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The Needle is Deep Into the Red Zone
By Barrie Zwicker
History, or the end of history, is more in the hands of the mass media than most in the mass media want to think about personally.
The symbol of the threat of nuclear doomsday hovering over humanity, the Clock of the Bulletin of the Atomic Scientists, stands at four minutes to midnight.
One of the many reasons for this avoidance is that the threat of extinction is also a threat to traditional journalism. The faults of journalism – and it's natural that many within the media would be the last to recognize them or admit to them – are painfully illuminated when coverage of the threat of extinction is examined.
More accurate coverage of war-and-peace issues demands, centrally, more accurate coverage of the Soviet Union. These are inseparable. We are not in danger of going to war with Sweden or Japan or even China. Every nuclear weapon in the world outside the Soviet Union is pointed at the Soviet Union. An exclusive survey of coverage of the USSR in three Toronto dailies over a recent six-month period starts on page 187.
Who can be satisfied that the public is sufficiently aware of a nature of nuclear weapons? There are no American or Russian atoms, and the cells in the flesh of Russians and Americans and Canadians react the same to assault by radiation. On the page opposite Barbara Moon dispassionately describes one such death.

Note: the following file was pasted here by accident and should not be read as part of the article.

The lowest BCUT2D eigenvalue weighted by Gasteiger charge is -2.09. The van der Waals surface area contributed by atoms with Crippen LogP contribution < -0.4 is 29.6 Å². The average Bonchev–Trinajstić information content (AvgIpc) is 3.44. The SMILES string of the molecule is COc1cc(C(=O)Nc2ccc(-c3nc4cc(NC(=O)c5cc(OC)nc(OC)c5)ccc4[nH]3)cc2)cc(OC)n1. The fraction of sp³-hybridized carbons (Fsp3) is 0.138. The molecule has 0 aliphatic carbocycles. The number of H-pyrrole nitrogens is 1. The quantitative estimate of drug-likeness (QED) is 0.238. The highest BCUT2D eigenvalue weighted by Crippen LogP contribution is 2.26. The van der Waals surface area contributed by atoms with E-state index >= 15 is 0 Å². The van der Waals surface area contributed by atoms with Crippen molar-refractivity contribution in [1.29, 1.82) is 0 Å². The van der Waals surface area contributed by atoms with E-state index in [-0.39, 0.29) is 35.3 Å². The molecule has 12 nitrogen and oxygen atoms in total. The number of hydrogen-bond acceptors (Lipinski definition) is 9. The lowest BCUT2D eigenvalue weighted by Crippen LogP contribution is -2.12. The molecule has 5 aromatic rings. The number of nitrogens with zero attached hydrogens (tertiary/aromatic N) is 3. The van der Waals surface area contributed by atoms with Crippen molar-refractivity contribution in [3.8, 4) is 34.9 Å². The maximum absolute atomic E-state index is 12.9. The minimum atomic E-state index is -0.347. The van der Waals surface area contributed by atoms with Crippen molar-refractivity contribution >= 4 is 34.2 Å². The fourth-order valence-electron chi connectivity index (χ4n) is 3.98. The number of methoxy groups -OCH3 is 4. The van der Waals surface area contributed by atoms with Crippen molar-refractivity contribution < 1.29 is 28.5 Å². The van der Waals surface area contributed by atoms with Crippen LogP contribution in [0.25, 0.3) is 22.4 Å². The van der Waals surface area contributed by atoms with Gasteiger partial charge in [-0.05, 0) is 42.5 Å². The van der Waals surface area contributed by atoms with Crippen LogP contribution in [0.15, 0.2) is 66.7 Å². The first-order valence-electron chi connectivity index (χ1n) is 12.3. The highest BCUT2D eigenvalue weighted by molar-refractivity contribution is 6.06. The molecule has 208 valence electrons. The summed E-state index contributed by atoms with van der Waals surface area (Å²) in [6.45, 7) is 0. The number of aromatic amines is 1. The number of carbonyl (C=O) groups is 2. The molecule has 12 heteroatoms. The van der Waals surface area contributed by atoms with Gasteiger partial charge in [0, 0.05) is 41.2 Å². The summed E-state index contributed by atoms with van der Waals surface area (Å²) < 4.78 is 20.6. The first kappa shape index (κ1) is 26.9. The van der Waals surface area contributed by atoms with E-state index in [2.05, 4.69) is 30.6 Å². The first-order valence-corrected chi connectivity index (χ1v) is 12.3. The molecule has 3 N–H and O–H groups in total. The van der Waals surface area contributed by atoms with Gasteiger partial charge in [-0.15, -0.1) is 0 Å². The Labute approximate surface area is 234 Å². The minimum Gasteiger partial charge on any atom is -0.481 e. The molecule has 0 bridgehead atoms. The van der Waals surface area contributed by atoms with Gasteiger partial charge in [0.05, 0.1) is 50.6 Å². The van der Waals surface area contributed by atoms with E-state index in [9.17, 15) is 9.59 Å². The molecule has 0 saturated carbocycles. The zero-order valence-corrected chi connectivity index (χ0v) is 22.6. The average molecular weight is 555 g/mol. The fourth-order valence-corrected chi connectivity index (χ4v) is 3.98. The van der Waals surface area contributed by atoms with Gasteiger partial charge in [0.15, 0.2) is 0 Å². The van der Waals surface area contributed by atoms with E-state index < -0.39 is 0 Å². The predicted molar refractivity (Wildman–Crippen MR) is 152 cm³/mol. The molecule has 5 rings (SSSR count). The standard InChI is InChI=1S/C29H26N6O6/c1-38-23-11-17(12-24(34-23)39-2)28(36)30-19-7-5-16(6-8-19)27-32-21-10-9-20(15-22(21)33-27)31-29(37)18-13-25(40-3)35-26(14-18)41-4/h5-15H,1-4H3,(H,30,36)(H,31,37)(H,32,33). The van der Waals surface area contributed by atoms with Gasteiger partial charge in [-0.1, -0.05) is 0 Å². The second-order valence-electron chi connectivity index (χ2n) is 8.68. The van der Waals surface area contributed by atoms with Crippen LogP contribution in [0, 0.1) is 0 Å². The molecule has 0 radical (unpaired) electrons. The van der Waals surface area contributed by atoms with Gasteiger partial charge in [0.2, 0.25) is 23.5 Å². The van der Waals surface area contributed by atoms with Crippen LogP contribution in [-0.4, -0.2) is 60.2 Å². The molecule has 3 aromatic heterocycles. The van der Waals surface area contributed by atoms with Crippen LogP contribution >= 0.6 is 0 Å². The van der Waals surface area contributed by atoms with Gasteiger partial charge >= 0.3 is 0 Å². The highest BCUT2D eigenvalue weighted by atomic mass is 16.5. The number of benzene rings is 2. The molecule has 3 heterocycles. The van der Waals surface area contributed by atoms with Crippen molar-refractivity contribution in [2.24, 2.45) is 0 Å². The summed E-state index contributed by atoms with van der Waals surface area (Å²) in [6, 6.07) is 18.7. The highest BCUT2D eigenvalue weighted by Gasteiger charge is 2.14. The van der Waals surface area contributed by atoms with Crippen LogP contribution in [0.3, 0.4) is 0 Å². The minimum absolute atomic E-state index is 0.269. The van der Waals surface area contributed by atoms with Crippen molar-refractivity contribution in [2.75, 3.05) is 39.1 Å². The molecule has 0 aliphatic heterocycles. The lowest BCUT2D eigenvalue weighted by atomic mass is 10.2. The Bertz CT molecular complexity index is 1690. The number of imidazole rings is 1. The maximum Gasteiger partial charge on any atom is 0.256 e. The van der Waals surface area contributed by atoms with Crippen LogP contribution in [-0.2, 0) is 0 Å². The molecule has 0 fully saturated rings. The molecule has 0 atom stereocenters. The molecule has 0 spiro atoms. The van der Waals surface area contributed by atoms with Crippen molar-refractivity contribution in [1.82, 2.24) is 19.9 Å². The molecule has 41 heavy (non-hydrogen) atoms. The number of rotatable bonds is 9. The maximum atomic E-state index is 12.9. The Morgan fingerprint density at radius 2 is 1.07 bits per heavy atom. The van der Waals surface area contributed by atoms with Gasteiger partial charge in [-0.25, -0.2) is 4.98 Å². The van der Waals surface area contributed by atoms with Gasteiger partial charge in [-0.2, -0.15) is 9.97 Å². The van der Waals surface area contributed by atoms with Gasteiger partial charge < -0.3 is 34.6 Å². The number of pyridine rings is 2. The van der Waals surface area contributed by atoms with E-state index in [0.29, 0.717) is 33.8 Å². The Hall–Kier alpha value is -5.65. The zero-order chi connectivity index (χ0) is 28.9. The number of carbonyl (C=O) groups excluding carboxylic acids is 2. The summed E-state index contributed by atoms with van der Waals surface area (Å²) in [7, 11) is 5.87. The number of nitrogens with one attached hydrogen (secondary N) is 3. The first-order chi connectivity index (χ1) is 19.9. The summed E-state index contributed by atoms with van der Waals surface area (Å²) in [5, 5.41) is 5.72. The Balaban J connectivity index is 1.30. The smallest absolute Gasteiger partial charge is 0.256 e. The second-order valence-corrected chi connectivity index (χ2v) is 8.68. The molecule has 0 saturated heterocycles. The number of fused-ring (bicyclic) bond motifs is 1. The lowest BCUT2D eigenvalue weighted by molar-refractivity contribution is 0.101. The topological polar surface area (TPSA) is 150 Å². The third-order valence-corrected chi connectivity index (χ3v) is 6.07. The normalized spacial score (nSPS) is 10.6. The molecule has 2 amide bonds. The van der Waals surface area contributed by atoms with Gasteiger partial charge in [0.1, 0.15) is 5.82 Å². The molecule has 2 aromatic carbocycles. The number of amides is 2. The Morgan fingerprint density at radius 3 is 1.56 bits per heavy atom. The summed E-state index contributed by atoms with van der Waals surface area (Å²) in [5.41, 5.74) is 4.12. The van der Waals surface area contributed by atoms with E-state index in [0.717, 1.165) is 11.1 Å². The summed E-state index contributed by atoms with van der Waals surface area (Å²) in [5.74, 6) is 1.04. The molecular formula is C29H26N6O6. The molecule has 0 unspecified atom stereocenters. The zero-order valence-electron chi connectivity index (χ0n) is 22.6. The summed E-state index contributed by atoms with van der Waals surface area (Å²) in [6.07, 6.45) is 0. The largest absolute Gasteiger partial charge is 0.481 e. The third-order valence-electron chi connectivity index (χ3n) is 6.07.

As we draw closer to war – more properly, to extermination – it should be evident that war is the ultimate failure of public communication. But we have incineratingly deep built-in biases against the corollary: that peace is public communication's ultimate aim. Our media have thrived on violence and confrontation and controversy; these have been at the very heart of what is "news." The relationship of war and the media is examined starting on page 6.
Reflections on our perceptual crisis appear on page 168. A description of what happens in the heart of a nuclear weapon when it is detonated also begins on page 168.
The effects on human flesh and society of such a detonation are described beginning on page 169. And the recollections of a former CIA man who observed atomic detonations are reported by Los Angeles Times reporter Robert Scheer on page 172.
Without replacement of our grotesque stereotype of the Soviet Union by something closer to reality, there is no hope of ending the Cold War, or ending the arms race, and therefore no hope of saving ourselves. In today's world, we cannot simultaneously indulge the luxury of hating the foreign devil out-group (see "The Psychology of the Arms Race" beginning on page 200) while hoping to stop the arms race. The first is at the core of the second. It is not for the Russians' sake (not that this would be an unworthy motive) that we need to see them more rationally: it is for our own sake.
To face this is to face more than a tinkering with our perceptions. It is to face the fact that most of us have been victims of nothing short of a Big Lie. "Behind every war there is a big lie" Richard Barnet writes on page 198. In the past this led to "ignorant armies clashing at night," in the words of Matthew Arnold. Today the price of the Big Lie is potentially the death of all.
The dangerous fraud of civil defence is explored starting on page 184.
Some of the more direct impacts of the arms race on journalism are discussed on page 181. Not unrelated, the story of how 95,000 feet of colour film of the destruction in post-atomic attack Hiroshima and Nagasaki were deliberately withheld by the U.S. authorities for 36 years begins on page 182.
All the lessons of history have to be learned, and acted upon, in time, by those now living in order to prevent the unnecessary catastrophe of nuclear war. There is a lot of evidence we won't make it.
Published in Sources Summer 1983